IDEAS home Printed from https://ideas.repec.org/p/imf/imfwpa/06-48.html
   My bibliography  Save this paper

The Monetary Transmission Mechanism in Jordan

Author

Listed:
  • Tushar Poddar
  • Hasmik V Khachatryan
  • Randa Sab

Abstract

This paper examines monetary transmission in Jordan using the vector autoregressive approach. We find that the real 3-month CD rate, the Central Bank's operating target, affects bank retail rates and that monetary policy, measured by the spread between the 3-month CD rate and the U.S. Federal Funds rate, is effective in influencing foreign reserves. We do not find evidence of monetary policy affecting output. Output responds very little to changes in bank lending rates. Furthermore, equity prices and the exchange rate are not significant channels for transmitting monetary policy to economic activity. The effect of monetary policy on the stock market seems insignificant.

Suggested Citation

  • Tushar Poddar & Hasmik V Khachatryan & Randa Sab, 2006. "The Monetary Transmission Mechanism in Jordan," IMF Working Papers 06/48, International Monetary Fund.
  • Handle: RePEc:imf:imfwpa:06/48
    as

    Download full text from publisher

    File URL: http://www.imf.org/external/pubs/cat/longres.aspx?sk=18841
    Download Restriction: no

    References listed on IDEAS

    as
    1. Angeliki Kourelis & Carlo Cottarelli, 1994. "Financial Structure, Bank Lending Rates, and the Transmission Mechanism of Monetary Policy," IMF Working Papers 94/39, International Monetary Fund.
    2. C. John McDermott & Paul Cashin, 1995. "Informational Efficiency in Developing Equity Markets," IMF Working Papers 95/58, International Monetary Fund.
    3. Disyatat, Piti & Vongsinsirikul, Pinnarat, 2003. "Monetary policy and the transmission mechanism in Thailand," Journal of Asian Economics, Elsevier, vol. 14(3), pages 389-418, June.
    4. By James Morsink & Tamim Bayoumi, 2001. "A Peek Inside the Black Box: The Monetary Transmission Mechanism in Japan," IMF Staff Papers, Palgrave Macmillan, vol. 48(1), pages 1-2.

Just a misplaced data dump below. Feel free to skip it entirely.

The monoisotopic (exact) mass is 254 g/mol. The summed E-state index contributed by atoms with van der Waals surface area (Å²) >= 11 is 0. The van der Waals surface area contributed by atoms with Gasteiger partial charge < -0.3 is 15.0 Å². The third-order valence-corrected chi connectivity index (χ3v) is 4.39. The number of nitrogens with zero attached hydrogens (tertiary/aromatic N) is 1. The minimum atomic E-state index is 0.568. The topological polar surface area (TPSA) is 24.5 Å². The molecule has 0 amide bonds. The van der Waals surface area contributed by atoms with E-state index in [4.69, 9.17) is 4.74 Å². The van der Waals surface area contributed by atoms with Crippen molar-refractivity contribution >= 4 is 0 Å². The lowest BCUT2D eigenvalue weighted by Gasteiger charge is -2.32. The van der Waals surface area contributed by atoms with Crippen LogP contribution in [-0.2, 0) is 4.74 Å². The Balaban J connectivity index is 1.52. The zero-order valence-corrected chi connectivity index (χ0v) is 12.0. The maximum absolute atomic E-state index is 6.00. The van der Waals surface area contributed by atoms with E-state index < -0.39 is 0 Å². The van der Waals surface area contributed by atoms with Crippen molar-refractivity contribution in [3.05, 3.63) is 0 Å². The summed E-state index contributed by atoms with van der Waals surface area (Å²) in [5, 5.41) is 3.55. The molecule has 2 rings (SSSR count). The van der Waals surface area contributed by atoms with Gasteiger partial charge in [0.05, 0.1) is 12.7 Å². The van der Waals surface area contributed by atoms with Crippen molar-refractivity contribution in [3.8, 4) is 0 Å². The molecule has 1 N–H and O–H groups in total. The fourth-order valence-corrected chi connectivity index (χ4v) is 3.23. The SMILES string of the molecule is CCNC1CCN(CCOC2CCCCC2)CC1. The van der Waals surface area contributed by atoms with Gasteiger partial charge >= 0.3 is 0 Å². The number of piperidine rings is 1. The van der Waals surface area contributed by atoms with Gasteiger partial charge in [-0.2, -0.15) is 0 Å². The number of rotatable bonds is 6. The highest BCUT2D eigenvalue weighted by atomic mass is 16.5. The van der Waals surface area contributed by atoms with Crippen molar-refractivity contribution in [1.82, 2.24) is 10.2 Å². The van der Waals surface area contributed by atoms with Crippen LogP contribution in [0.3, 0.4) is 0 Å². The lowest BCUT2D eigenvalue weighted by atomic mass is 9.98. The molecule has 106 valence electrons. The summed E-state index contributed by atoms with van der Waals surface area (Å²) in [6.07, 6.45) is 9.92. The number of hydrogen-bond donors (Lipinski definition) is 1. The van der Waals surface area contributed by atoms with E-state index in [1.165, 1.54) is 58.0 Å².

5. Jeremy C. Stein & Anil K. Kashyap, 2000. "What Do a Million Observations on Banks Say about the Transmission of Monetary Policy?," American Economic Review, American Economic Association, vol. 90(3), pages 407-428, June.
    6. Frederic S. Mishkin, 1996. "The Channels of Monetary Transmission: Lessons for Monetary Policy," NBER Working Papers 5464, National Bureau of Economic Research, Inc.
    7. Carlo Cottarelli & Angeliki Kourelis, 1994. "Financial Structure, Bank Lending Rates, and the Transmission Mechanism of Monetary Policy," IMF Staff Papers, Palgrave Macmillan, vol. 41(4), pages 587-623, December.
    8. John B. Taylor, 1995. "The Monetary Transmission Mechanism: An Empirical Framework," Journal of Economic Perspectives, American Economic Association, vol. 9(4), pages 11-26, Fall.
    9. Chen, Gong-meng & Firth, Michael & Rui, Oliver M, 2001. "The Dynamic Relation between Stock Returns, Trading Volume, and Volatility," The Financial Review, Eastern Finance Association, vol. 36(3), pages 153-173, August.
    Full references (including those not matched with items on IDEAS)

    Citations

    Citations are extracted by the CitEc Project, subscribe to its RSS feed for this item.
    as


    Cited by: